Mum went home from work unwell with the common cold, and never woke again. Her husband shares his heartbreak.
Rachel Richardson, 34, was found lifeless in her bed by her husband Gareth at the couple’s Gold Cost home on July 13.
‘She went home [from work], made herself a cup of tea, put a pie in the oven, got out of her work clothes and lay down,’ Gareth told Daily Mail Australia.
‘But she never resurfaced.’
Rachel’s death was a mystery for two months – only now doctors have confirmed that her death was caused by bacteria from her cold entering her bloodstream.
Gareth said his wife had a runny nose and sore throat – but nothing to suggest she was suffering from anything more than a ‘normal middle of winter cold’.
After the tragic death of his wife, Gareth was left a widower and sole parent to the couple’s two young daughters Kate, 4, and Anna, 18 months.
Gareth told Daily Mail Australia of his desperate search for answers after discovering his late wife’s body on July 13.
‘There were a lot of unanswered questions, not just from myself but everyone,’ he said.
Gareth said the heartbreak of losing his wife was made worse because of how sudden and unexpected it was.
‘The shock of that tragedy kind of hits you in the face, and leaves you pretty hollow,’ he said.
But what followed was even worse, said the Gold Coast man.
He had to explain to his two daughters what had happened, and then make the heart wrenching call to Rachel’s parents in England.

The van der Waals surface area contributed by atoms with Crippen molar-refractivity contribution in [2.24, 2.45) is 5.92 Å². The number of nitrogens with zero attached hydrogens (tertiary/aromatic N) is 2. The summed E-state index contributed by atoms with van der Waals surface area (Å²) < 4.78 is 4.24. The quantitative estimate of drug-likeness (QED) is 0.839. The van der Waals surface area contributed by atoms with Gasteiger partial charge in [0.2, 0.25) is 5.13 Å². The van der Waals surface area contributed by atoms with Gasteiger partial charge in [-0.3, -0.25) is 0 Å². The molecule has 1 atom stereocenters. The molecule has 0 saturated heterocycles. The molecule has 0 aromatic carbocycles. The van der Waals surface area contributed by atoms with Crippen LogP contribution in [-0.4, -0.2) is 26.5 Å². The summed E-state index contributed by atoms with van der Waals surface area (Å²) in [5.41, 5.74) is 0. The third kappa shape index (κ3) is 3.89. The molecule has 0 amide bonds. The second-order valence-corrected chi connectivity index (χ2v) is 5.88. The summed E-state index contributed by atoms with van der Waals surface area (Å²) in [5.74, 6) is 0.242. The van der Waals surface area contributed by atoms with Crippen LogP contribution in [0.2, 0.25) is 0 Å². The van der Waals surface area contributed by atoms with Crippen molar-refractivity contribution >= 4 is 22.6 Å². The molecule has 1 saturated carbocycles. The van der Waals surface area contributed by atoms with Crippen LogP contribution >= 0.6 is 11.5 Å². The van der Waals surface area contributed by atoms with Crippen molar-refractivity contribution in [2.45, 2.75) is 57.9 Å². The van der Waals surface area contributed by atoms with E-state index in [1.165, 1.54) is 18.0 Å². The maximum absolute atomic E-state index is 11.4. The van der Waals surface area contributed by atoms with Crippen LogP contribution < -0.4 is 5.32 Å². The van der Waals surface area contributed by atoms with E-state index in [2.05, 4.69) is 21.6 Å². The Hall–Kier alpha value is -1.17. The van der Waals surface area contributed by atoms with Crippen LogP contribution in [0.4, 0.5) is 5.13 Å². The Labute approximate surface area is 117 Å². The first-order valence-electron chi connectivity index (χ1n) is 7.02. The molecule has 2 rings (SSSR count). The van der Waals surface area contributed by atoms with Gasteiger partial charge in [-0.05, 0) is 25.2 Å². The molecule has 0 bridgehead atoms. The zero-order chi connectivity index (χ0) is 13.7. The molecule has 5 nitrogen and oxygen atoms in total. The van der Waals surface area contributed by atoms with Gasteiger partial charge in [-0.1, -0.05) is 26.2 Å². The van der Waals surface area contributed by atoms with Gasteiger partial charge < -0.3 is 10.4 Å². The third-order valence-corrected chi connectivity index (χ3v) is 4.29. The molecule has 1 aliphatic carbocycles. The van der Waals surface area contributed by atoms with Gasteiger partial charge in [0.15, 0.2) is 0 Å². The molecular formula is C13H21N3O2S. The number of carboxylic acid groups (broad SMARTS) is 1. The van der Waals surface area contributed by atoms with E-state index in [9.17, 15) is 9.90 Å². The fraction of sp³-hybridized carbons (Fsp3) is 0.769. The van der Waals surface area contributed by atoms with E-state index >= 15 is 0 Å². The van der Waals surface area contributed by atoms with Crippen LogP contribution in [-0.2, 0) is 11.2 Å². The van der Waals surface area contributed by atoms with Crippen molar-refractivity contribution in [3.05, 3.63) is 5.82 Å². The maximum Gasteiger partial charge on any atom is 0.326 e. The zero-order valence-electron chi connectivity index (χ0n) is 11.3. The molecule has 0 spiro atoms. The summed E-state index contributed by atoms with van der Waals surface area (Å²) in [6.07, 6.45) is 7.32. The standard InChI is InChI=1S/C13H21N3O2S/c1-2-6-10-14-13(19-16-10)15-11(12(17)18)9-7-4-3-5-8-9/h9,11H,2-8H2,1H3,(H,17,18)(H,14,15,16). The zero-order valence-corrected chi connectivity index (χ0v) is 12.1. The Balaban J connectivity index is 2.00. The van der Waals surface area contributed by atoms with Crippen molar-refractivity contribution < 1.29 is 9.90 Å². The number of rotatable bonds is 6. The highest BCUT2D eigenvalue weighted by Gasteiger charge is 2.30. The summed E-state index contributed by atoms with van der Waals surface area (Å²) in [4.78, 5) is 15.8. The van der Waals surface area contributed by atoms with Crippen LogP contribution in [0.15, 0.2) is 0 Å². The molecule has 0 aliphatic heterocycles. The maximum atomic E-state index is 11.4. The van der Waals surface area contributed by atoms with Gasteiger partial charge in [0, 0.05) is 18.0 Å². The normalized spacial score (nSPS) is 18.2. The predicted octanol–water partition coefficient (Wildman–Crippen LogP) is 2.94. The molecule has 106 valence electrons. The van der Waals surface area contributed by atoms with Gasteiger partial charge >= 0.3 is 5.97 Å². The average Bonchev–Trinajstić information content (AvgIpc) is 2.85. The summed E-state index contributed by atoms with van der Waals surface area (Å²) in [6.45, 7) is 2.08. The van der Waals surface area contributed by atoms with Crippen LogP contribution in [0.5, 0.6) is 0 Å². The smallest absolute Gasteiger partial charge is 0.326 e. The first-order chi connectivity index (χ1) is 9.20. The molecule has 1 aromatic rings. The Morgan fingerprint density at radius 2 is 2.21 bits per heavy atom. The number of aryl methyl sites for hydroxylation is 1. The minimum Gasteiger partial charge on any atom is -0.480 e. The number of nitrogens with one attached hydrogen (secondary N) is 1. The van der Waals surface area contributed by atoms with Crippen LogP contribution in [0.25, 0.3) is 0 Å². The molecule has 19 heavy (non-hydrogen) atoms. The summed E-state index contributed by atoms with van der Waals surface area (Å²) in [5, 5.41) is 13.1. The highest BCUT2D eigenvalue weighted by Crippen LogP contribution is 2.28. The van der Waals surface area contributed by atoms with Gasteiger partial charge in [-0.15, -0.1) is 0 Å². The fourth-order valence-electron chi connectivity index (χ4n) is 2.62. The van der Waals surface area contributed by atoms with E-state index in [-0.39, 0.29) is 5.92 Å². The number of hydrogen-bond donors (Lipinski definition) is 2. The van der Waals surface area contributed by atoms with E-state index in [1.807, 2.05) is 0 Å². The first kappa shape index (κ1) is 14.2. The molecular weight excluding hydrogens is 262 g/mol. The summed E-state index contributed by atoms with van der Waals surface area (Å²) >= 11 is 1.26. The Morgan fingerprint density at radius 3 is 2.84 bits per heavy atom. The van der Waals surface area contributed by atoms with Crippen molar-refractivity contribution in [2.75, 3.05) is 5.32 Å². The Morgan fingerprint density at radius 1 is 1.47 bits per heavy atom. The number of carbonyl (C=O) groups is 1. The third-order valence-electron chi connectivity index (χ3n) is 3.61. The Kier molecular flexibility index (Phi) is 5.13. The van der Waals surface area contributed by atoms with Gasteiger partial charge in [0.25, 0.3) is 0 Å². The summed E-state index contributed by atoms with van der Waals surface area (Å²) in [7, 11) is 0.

‘I explained to Kate that mummy’s heart stopped working and it was just the three of us now,’ he said.
‘But it wasn’t as hard as the conversation with Rachel’s parents, that was a much tougher conversation.
‘They were shattered, like any parent who loses a child. It was heart-wrenching for them.
‘They felt a long way away and helpless.’
Eight weeks after the tragic discovery, Gareth said his family finally had answers.
Confirmed streptococcus bacterium had released fatal toxins into her bloodstream, Gareth said his family could now properly grieve.
And while two months had passed, Gareth said no time would heal his pain.
‘You learn to live with it, but you never get over anything like that,’ he said.
“The shock of the tragedy kind of hits you in the face and leaves you pretty hollow,” Mr Richardson told Daily Mail Australia.
“The most comforting part is knowing it’s not a genetic thing and the girls don’t have to live life wondering what may happen to them,” Gareth said.
“Even if I had been there and rushed her to hospital, we still would have lost her”.
Our thoughts are with Gareth and his family.
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